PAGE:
Soft rock phosphate in the compost is a good way to get more minerals into your soil. (Mary Lowther photo)

Soft rock phosphate in the compost is a good way to get more minerals into your soil. (Mary Lowther photo)

Mary Lowther column: Minerals key to getting nutrition from our gardens

Minerals add flavour and nutrition

By Mary Lowther

We may think we’re eating healthily by including lots of fruits and vegetables in our diets, but unless we’re adding minerals to our soils, we are as depleted as our crops. These minerals help determine the nutritional value of our crops and livestock and we know who’s at the top of the food chain.

Twenty years ago the U.S. Department of Agriculture reported that minerals and other nutrients in all soils across the U.S. had decreased by an average of 50 per cent from pioneer days.

Canada can’t be far behind.

Nutrition books abound telling us that the reason many of us aren’t as healthy as our forebears is because of our stodgy diets and that we should eat more vegetables and fruits, but maybe if they tasted better, we’d eat more of them! Minerals add flavour and nutrition so not only do fully-mineralized crops taste better, but our bodies feel more satisfied and less likely to crave more food. Minerals don’t come cheap and plants still grow well enough on depleted soils for indebted farmers to make a profit. So far. Backyard gardeners, on the other hand, need not depend on profit margins and can better afford these minerals.

Soft rock phosphate just might be the most important mineral in the garden. Here’s what soil expert Carey Reams writes about phosphate: “The factor which determines the mineral content in any produce is the phosphate in the soil. In order to get the maximum amount of nutrient in a crop and the maximum yield, a minimum of 400 pounds per acre of phosphate is needed and the best way to achieve this level is by adding soft rock phosphate.”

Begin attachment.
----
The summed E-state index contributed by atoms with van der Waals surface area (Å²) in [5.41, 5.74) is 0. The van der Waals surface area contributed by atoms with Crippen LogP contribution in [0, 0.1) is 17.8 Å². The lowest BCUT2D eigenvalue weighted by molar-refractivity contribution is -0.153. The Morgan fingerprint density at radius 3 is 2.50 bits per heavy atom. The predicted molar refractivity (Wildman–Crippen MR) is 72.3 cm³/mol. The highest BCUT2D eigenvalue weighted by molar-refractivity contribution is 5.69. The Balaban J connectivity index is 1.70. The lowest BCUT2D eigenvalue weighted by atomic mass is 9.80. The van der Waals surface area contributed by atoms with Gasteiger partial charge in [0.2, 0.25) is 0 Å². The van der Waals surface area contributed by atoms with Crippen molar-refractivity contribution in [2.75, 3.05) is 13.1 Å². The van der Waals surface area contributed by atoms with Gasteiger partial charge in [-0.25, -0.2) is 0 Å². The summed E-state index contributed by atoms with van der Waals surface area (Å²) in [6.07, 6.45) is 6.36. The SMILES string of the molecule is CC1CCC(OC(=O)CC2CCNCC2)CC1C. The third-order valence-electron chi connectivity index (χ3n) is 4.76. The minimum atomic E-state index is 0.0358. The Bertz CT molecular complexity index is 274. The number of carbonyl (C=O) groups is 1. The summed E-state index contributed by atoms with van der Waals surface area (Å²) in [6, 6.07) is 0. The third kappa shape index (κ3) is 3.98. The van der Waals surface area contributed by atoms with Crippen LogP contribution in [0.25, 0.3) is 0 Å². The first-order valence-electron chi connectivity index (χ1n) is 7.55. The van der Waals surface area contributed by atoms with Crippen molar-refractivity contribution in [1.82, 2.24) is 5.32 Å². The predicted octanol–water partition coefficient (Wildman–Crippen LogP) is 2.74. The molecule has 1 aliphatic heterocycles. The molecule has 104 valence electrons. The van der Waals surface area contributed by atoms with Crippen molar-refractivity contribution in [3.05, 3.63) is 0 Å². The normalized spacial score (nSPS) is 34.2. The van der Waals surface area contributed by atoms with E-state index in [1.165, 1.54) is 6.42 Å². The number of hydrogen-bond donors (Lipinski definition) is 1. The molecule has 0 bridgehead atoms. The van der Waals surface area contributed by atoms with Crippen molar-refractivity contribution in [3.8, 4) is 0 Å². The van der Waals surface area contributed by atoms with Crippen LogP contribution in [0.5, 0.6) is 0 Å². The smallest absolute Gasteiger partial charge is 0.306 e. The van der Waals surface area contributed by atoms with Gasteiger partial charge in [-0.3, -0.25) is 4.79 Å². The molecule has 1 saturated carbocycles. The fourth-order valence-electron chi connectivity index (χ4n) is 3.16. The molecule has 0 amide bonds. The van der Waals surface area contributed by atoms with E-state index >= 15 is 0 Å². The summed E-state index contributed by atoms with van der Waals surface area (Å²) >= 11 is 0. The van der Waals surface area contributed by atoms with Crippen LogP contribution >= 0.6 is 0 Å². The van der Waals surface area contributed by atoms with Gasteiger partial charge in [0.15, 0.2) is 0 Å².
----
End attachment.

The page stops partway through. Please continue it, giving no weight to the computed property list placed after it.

Therefore a garden of one thousand square feet requires a minimum of 50 pounds of soft rock phosphate (SRP). Adding this directly to the soil will certainly help, but much of it will not remain in place because it has not become incorporated into humus and therefore is not available to plants. On the other hand, when it’s sprinkled into the compost heap, red worms that abound there digest the mineral along with the compost and turn it into stable humus that plants can access and that will last for years if we can keep it from being washed out over winter. This addition of composted SRP will increase the availability of minerals in the soil so you should see a boost in plant size, health and taste.

I’ve been adding SRP as well as clay to my compost heap for the last two years and I’ve never seen so many red worms in the pile! Unfortunately they die when spread in the garden, but by then they’ve done the work. I also add SRP to the fertilizer I use for transplants and to side dress crops to give them a nutrient boost.

After going to all this trouble and expense, I don’t want to see it wash down the drain over the winter, so I grow cover crops and overwintering plants that will retain minerals and nutrients, and I cover some beds with sheets of plastic. Next spring I’ll get the soil analyzed to see if there’s any improvement.

By the way, if anyone wants to get together with me on a regular basis to talk about gardening, please email me at mary_lowther@yahoo.ca